Construction Literary Magazine

Fall 2019

Let There Be (Cheap) Light: The Triumph of Thomas Edison

Let There Be (Cheap) Light: The Triumph of Thomas Edison

[quote]Anything that won’t sell, I don’t want to invent. Its sale is proof of utility, and utility is success.

—Thomas Edison[/quote]

The world experienced enormous change during, and often because of, Thomas Edison’s life. To think that fifteen years after he was born, the United States was torn apart by its Civil War, where cavalry charges accompanied the exchange of rifle-musket fire, while fifteen years before his death, the entire world was at war behind machine guns and tanks rolled into battle under fighter planes.

Two months ago, when introducing my Henry Ford (#20) column, I noted the difficulty in placing him into a professional category. He wasn’t a scientist, nor was he quite an inventor. With Thomas Edison, I have no such problem. No man in history is more synonymous with the word “inventor.” His eye-popping 1,093 patents reigned supreme for a century.{{1}} He is the model against which we’ve compared inventors for a hundred years. Perhaps more important than any single patent, he set the standard for how inventions are pursued and created, birthing the idea of modern research and development labs across the world. Indeed, while he may have stopped inventing 80 years ago, he deserves some credit for countless inventions since his death.

Born in 1847 Ohio, Edison’s childhood was slow and quiet. It was a horse and buggy world with no motion pictures, recorded sound, or nightshifts. But his life was to be a time of great change, and Edison was to be a cause of it.

As young Edison grew up, no one expected genius. Three months of a formal education. A teacher who considered him mentally challenged. A reverend who called him “addled.” These attributes were not the making of the world’s most inventive brain.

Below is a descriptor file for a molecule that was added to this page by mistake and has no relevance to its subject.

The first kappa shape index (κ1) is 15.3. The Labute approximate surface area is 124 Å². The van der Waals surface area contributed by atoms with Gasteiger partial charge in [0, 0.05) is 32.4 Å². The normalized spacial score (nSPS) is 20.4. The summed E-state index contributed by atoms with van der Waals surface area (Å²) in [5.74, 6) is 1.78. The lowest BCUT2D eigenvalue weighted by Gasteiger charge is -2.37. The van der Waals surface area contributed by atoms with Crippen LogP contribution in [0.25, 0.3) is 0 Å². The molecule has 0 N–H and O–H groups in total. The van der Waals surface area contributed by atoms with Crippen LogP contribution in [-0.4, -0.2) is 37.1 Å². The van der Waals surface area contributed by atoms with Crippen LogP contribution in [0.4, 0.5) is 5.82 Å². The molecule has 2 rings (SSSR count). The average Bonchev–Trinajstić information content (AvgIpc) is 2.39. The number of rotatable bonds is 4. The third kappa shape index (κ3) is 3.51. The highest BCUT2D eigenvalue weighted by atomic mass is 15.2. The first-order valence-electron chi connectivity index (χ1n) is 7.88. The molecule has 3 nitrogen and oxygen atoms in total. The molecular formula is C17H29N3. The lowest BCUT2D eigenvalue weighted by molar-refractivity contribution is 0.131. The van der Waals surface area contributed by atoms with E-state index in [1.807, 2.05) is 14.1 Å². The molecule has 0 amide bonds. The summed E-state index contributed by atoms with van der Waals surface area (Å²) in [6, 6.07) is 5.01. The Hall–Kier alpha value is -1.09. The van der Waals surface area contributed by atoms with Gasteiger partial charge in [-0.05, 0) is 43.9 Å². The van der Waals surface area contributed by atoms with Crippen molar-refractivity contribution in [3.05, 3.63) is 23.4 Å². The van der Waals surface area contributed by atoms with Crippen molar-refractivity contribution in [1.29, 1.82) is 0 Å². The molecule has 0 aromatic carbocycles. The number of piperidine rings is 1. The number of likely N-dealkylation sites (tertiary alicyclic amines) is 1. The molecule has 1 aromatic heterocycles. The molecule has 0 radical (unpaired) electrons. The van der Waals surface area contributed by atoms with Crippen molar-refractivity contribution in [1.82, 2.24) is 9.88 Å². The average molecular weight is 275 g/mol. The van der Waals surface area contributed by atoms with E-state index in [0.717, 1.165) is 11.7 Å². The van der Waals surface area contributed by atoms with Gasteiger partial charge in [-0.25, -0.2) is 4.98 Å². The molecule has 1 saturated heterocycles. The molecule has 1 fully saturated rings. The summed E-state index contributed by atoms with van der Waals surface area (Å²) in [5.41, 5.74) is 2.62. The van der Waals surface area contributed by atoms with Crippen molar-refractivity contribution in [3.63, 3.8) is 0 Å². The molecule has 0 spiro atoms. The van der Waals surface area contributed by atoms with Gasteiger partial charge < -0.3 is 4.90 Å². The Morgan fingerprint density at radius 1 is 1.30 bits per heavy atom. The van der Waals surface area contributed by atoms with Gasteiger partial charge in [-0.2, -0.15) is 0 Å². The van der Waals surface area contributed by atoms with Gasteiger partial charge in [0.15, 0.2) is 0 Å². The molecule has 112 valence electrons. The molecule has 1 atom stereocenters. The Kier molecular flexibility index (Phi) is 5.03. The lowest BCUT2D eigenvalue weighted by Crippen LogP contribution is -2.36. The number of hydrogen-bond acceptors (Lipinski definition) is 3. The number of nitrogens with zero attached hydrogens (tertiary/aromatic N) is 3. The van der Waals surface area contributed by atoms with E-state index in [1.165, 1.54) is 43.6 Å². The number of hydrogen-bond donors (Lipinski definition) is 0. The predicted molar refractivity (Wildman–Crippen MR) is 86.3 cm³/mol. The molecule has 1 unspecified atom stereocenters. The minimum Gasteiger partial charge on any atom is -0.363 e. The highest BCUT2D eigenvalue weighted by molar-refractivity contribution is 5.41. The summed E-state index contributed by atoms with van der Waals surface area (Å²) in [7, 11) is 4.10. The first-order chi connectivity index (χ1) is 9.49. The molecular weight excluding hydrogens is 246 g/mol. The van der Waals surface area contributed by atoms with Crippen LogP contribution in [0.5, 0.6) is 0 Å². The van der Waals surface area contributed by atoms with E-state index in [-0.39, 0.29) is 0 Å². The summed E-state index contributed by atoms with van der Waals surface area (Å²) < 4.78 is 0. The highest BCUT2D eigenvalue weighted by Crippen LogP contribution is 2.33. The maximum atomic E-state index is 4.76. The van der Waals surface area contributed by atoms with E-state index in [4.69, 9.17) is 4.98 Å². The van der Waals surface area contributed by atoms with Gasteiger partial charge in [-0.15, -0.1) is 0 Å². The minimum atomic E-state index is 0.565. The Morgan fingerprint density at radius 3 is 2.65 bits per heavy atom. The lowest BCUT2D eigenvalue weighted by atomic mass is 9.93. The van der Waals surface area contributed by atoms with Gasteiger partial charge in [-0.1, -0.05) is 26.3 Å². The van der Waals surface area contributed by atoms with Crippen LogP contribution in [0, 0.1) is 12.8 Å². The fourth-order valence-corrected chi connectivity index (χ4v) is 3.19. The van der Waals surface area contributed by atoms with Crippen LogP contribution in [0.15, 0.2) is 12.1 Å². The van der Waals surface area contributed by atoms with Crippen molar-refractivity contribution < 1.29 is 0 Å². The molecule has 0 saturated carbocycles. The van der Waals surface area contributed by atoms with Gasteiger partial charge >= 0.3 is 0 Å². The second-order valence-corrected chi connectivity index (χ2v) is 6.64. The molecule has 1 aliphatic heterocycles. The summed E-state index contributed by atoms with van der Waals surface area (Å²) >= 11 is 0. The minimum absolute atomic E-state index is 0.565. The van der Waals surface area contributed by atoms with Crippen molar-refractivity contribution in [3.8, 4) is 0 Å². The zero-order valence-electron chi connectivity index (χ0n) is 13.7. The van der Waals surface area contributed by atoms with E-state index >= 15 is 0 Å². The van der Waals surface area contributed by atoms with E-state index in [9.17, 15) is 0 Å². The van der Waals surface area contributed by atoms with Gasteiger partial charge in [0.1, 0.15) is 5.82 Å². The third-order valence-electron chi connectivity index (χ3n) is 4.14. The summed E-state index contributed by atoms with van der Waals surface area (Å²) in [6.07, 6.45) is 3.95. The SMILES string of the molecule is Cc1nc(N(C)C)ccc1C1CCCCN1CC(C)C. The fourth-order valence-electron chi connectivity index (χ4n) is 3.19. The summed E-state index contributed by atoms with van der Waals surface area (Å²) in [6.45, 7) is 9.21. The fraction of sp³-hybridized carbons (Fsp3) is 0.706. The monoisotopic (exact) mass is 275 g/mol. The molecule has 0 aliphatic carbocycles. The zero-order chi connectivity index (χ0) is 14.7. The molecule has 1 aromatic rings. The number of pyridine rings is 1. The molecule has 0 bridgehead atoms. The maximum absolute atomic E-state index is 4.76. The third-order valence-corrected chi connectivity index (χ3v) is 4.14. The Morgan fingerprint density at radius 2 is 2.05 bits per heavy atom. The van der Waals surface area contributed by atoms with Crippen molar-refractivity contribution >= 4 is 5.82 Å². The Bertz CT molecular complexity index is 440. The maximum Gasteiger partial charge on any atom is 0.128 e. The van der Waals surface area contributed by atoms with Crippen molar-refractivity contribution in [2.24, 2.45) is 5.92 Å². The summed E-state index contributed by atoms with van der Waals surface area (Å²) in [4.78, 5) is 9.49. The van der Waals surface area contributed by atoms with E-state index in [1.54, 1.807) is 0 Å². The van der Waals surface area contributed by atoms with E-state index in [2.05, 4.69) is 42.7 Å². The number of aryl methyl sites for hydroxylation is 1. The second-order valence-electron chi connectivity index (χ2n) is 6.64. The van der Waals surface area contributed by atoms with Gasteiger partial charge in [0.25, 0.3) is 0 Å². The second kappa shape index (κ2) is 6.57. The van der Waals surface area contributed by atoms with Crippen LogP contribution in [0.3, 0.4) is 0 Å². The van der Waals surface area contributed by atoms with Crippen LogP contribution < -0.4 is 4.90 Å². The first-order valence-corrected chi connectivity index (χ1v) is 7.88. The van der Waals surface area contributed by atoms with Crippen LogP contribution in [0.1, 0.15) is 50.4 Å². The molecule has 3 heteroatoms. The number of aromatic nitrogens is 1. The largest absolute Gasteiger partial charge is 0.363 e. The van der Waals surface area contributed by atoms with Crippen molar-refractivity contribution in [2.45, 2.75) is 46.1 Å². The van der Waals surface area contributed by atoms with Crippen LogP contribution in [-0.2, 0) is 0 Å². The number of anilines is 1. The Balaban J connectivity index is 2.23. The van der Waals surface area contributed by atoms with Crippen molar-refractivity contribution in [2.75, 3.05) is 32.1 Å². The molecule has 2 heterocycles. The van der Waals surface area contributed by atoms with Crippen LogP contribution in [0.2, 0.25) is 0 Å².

But his mother was his savior. She schooled him. She bought him books and let him peruse the local paper. She had faith in him, and he grew up never wanting to let her down. He read as much as possible and, like we all do at a young age, developed a fondness for qualitative analysis. To help the household, he worked numerous jobs, including selling newspapers on the Grand Trunk Railway. His first entrepreneurial experiment came as a printer of a newspaper—the Grand Trunk Herald.{{2}} He set up a train car for printing the paper, but he also used it for conducting experiments.

At the age of 15, he happened onto a three-year old child stuck on train tracks as a runaway locomotive barreled toward him. Edison saved the boy, who turned out to be the son of the local station master. The grateful man gave Edison a job as a telegrapher, a job from which Edison would learn a great deal and use that knowledge for many of his later inventions. Edison quickly took to the work and wage, which allowed him time to experiment on the side. For the next few years, he bounced around the region, working telegraphs by night and experimenting by day, the latter ultimately costing him his job.{{3}}